Hospitality and Hostility in Genesis 19 and Judges 19
Based upon the protocol of hospitality customs outlined in my study of Judges 4 (BTB 21:1 [Spring, 1991], 13-21; see CHART at end of this article), it seems evident that the writer(s) of Genesis 19 and Judges 19 has (have) deliberately created scenes in which the code of conduct is systematically violated. This may be part of a deliberate theme contrasting the "flawed," but valiant ancestor with towns and their inhabitants whose violations of custom justify their destruction. It may also be part of an attempt, especially in the case of Judges 19, to portray a "topsy-turvy" world in which all customs are ignored or corrupted in an effort to justify the establishment of the monarchy in Israel. In the course of the study, an attempt is made to point out the violations of the hospitality code as they occur and to explain, where possible, the reasons, both within the text and in the context of anthropological research, why they occur.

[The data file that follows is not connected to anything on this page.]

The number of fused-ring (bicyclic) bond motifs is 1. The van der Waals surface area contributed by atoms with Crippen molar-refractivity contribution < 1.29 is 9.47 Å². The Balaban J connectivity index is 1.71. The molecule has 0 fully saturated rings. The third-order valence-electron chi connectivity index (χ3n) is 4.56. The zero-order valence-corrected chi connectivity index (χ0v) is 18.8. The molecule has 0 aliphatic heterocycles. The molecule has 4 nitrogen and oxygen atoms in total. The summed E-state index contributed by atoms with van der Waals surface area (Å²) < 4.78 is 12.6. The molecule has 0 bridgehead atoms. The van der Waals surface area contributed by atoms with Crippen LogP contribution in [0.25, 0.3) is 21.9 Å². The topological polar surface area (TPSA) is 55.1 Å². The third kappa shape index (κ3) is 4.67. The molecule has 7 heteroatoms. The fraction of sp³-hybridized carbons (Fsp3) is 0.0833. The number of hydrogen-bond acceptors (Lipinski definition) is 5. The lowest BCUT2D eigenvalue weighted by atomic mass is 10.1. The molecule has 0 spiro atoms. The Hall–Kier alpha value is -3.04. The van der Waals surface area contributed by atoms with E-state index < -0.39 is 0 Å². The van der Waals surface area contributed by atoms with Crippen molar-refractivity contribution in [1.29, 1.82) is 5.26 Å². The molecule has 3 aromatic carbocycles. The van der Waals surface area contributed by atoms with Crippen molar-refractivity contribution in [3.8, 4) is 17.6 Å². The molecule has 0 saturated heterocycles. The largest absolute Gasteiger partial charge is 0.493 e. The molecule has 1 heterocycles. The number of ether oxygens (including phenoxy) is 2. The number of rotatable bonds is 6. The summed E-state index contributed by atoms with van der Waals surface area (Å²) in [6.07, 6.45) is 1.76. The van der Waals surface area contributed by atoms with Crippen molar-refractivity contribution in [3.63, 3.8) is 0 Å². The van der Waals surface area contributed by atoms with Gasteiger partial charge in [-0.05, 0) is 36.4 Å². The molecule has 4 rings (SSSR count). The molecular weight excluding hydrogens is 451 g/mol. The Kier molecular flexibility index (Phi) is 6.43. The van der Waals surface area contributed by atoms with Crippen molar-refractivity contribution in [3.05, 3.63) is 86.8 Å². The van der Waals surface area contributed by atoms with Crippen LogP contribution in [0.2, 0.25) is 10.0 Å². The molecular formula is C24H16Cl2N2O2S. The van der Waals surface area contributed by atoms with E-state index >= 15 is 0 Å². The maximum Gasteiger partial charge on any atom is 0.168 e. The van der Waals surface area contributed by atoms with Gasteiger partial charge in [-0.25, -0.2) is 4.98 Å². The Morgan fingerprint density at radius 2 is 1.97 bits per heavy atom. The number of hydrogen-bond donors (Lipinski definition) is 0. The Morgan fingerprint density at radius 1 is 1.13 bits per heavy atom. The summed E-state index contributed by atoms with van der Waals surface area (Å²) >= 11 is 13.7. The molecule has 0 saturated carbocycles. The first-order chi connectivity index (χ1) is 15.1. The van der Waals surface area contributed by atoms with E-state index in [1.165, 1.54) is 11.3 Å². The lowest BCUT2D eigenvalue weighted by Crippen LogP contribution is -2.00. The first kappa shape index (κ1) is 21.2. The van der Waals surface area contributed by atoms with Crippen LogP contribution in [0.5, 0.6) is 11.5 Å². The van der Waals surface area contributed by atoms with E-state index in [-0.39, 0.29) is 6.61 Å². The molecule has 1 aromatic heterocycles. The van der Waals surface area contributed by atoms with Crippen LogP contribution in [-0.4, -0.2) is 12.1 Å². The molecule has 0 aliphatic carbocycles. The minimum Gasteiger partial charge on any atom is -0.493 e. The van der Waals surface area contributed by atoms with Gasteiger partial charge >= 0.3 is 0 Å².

Matthews, Victor H. "Hospitality and hostility in Genesis 19 and Judges 19." Biblical Theology Bulletin 22, no. 1 (1992): 3-11.
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